Determining if a font is gonna get it done

by Michael S. Kaplan, published on 2007/03/30 23:59 -04:00, original URI:

Stuart asks:

I don't really know who else to ask this question so I'm hoping you know the answer or could find an answer for it. Uniscribe docs are somewhat lacking :(

We (Mozilla/Firefox) are using Uniscribe for text rendering now and everything works pretty well except in one case where we're trying to determine if a font had all the glyphs to render the string or not.

Certain fonts are giving us trouble. Constantia being a good offender.

We do something like:

HFONT hfont = CreateFontW(-12, 0, 0, 0, FW_NORMAL, FALSE, FALSE,
                          0, DEFAULT_CHARSET, OUT_SCREEN_OUTLINE_PRECIS,



sfp.cBytes = sizeof(sfp);

ScriptGetFontProperties(hdc, &sc, &sfp);

int nitems;
WORD *glyphs;
WORD *clusters;

memset(&control, 0, sizeof(SCRIPT_CONTROL));
memset(&state, 0, sizeof(SCRIPT_STATE));
state.uBidiLevel = 0;
state.fOverrideDirection = 1;

int maxItems = 5;
int nglyphs;
WCHAR string[3] = { 0x20, // space -- is supported by font
                    0x27c0, // three dimensioanl angle -- not supported
                    0 };

items = (SCRIPT_ITEM *)malloc(10 * sizeof(SCRIPT_ITEM));

ScriptItemize(string, 1, maxItems, &control, &state, items, &nitems);

glyphs = (WORD *)malloc(10 * sizeof(WORD));
clusters = (WORD *)malloc(10 * sizeof(WORD));
attr = (SCRIPT_VISATTR*)malloc(10 * sizeof(SCRIPT_VISATTR));

ScriptShape(hdc, &sc, string, 2, 10, &items[0].a, glyphs, clusters, attr, &nglyphs);

You end up with glyphs[0] and glyphs[1] both being 3.

    wgBlank 3
    wgDefault 0
    wgInvalid 3

How do you tell that one is missing the one glyph and not the other one? I would expect glyphs[1] to be 0 here. Is there some flag I can set somewhere?

Maybe there is a much better way to tell if glyphs are missing.  Something like GetGlyphIndicies's GCI_MARK_NONEXISTING_GLYPHS.  That sure would be nice!


Well, I won't disagree that Uniscribe samples are somewhat lacking, with some exceptions.

Let's see if we can rehabilitate the above sample to make it work properly! :-)

Luckily for me, I am right down the hall from the Typography team, so I was able to scoot down and talk to some people. And in this case I did not even have to scoot anywhere, as Sergey happened to be walking right by my office! :-)

He took the sample above and was quickly able to determine what was going on:

This is an old code, that is controlled by psa->s.fDisplayZWG flag, that hides control characters. This font works like you describe because it does not contain ZWJ/ZWNJ. I do not know why this code is there, it precedes my time. With ScriptShape, workaround would be to set this flag to TRUE.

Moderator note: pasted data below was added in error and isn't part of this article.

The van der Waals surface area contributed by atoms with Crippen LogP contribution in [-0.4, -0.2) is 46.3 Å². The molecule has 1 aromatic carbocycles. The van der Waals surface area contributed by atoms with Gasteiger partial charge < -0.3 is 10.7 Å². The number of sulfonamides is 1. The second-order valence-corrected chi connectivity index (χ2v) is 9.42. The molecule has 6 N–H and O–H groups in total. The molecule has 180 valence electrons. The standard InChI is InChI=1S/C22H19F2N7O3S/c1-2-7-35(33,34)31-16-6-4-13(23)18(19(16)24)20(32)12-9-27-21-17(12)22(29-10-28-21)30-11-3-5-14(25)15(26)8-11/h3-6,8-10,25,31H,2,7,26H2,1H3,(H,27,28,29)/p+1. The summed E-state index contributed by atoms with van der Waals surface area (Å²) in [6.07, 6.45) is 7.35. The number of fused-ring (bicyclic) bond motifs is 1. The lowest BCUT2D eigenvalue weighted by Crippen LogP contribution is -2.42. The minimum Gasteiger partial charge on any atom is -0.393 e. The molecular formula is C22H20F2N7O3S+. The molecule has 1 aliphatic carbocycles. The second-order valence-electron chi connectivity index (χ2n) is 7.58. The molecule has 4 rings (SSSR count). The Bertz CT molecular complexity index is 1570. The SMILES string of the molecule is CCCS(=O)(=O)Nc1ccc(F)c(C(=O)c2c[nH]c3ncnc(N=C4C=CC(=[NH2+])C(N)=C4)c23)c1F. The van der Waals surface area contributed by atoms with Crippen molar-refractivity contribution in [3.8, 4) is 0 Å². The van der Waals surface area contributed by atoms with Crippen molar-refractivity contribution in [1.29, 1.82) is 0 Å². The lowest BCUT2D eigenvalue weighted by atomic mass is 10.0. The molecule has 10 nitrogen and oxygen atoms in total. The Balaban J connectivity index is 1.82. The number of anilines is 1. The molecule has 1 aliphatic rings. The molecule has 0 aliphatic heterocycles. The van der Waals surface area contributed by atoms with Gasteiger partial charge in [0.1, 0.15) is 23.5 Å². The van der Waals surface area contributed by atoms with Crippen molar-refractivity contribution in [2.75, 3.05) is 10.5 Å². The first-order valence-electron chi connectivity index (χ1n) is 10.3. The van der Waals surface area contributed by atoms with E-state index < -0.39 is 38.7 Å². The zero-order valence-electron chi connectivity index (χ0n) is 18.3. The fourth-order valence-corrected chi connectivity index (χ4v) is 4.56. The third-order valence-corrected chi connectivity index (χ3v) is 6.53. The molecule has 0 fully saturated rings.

There are some problems if you use ScriptShape for checking if glyph is present in the font. It will show you if this combination of characters does not generate missing glyphs. But this may not be true for certain scripts, e.g. surrogates or Hangul. Have you considered ScriptGetCMap? It is less powerful (do not understand surrogates or advanced shaping), but will show you default glyphs without doing any "tricks".


So, the workaround for the above code would be to add the following line after the ScriptItemize call and before the ScriptShape call:

items[0].a->s.fDisplayZWG = TRUE;

Now taking a minute to talk about Sergey's other suggestion to consider -- using ScriptGetCMap rather than ScriptShape....

The real problem is that (as Sergey mentioned) it is indeed less powerful. In addition to not being able to understand supplementary characters (which may or may not be a problem, depending), not being able to understand any of the cases where characters can be represented but not through a direct one-to-one connection between characters and glyphs can be blocking over large parts of Unicode. So one does give up a lot of functionality by going that route.

In any case, setting the fDisplayZWG flag of the specific SCRIPT_STATE struct will help the case in question work better, though keep in kind the intent of fDisplayZWG:

TRUE if control characters are shaped as representational glyphs. Typically, control characters are shaped to the blank glyph and given a width of 0.

Note that this flag can have some unintended consequences if one is doing the actual rendering, especially if a font actually contains representational glyphs (which is usually not going to be the case). But for the requested purpose (checking for strings that can or cannot be represented by the font) it can actually do quite well....


This post brought to you by(U+27c0, a.k.a. THREE DIMENSIONAL ANGLE)

# Lionel on 31 Mar 2007 12:01 PM:

Time for some cleanup? Maybe this old code is not correct any more.

# Michael S. Kaplan on 31 Mar 2007 12:20 PM:

What makes you say that, Lionel?

# KJK::Hyperion on 31 Mar 2007 8:34 PM:

Ah-HA! that explains why, after installing Uniscribe, unpaired CRs and LFs don't generate a null glyph in notepad anymore!

# Nobody Important on 3 Apr 2007 7:51 PM:

This appears to be the bug:

Now fixed, thanked to Michael.

# Michael S. Kaplan on 4 Apr 2007 5:33 AM:

Well, like I said Sergey provided the actual info to fix it, I just facillitated things. :-)

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